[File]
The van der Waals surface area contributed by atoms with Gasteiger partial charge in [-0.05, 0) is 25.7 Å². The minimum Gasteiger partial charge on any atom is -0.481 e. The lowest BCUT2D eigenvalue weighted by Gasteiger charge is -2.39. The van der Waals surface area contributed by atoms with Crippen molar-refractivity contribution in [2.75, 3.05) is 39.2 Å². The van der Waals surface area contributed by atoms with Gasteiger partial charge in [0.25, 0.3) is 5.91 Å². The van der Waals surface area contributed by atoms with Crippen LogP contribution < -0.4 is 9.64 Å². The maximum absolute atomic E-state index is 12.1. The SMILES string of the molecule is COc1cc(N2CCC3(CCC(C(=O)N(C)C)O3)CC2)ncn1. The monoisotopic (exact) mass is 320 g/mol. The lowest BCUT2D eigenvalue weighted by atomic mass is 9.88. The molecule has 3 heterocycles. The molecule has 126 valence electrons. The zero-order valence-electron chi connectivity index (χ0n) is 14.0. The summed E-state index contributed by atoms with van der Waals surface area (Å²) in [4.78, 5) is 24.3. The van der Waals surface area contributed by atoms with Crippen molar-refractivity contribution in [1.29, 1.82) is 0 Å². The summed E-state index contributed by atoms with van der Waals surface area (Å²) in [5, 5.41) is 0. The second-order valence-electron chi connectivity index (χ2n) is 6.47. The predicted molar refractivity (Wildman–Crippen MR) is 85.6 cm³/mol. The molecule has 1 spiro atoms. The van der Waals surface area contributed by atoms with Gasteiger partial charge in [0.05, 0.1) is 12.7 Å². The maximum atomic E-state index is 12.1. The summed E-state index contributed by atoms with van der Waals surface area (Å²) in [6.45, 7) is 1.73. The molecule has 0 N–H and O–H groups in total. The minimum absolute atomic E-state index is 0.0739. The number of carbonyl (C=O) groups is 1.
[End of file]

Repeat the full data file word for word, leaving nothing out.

The van der Waals surface area contributed by atoms with Gasteiger partial charge in [-0.05, 0) is 25.7 Å². The minimum Gasteiger partial charge on any atom is -0.481 e. The lowest BCUT2D eigenvalue weighted by Gasteiger charge is -2.39. The van der Waals surface area contributed by atoms with Crippen molar-refractivity contribution in [2.75, 3.05) is 39.2 Å². The van der Waals surface area contributed by atoms with Gasteiger partial charge in [0.25, 0.3) is 5.91 Å². The van der Waals surface area contributed by atoms with Crippen LogP contribution < -0.4 is 9.64 Å². The maximum absolute atomic E-state index is 12.1. The SMILES string of the molecule is COc1cc(N2CCC3(CCC(C(=O)N(C)C)O3)CC2)ncn1. The monoisotopic (exact) mass is 320 g/mol. The lowest BCUT2D eigenvalue weighted by atomic mass is 9.88. The molecule has 3 heterocycles. The molecule has 126 valence electrons. The zero-order valence-electron chi connectivity index (χ0n) is 14.0. The summed E-state index contributed by atoms with van der Waals surface area (Å²) in [4.78, 5) is 24.3. The van der Waals surface area contributed by atoms with Crippen molar-refractivity contribution in [1.29, 1.82) is 0 Å². The summed E-state index contributed by atoms with van der Waals surface area (Å²) in [5, 5.41) is 0. The second-order valence-electron chi connectivity index (χ2n) is 6.47. The predicted molar refractivity (Wildman–Crippen MR) is 85.6 cm³/mol. The molecule has 1 spiro atoms. The van der Waals surface area contributed by atoms with Gasteiger partial charge in [0.05, 0.1) is 12.7 Å². The maximum atomic E-state index is 12.1. The summed E-state index contributed by atoms with van der Waals surface area (Å²) in [6.45, 7) is 1.73. The molecule has 0 N–H and O–H groups in total. The minimum absolute atomic E-state index is 0.0739. The number of carbonyl (C=O) groups is 1.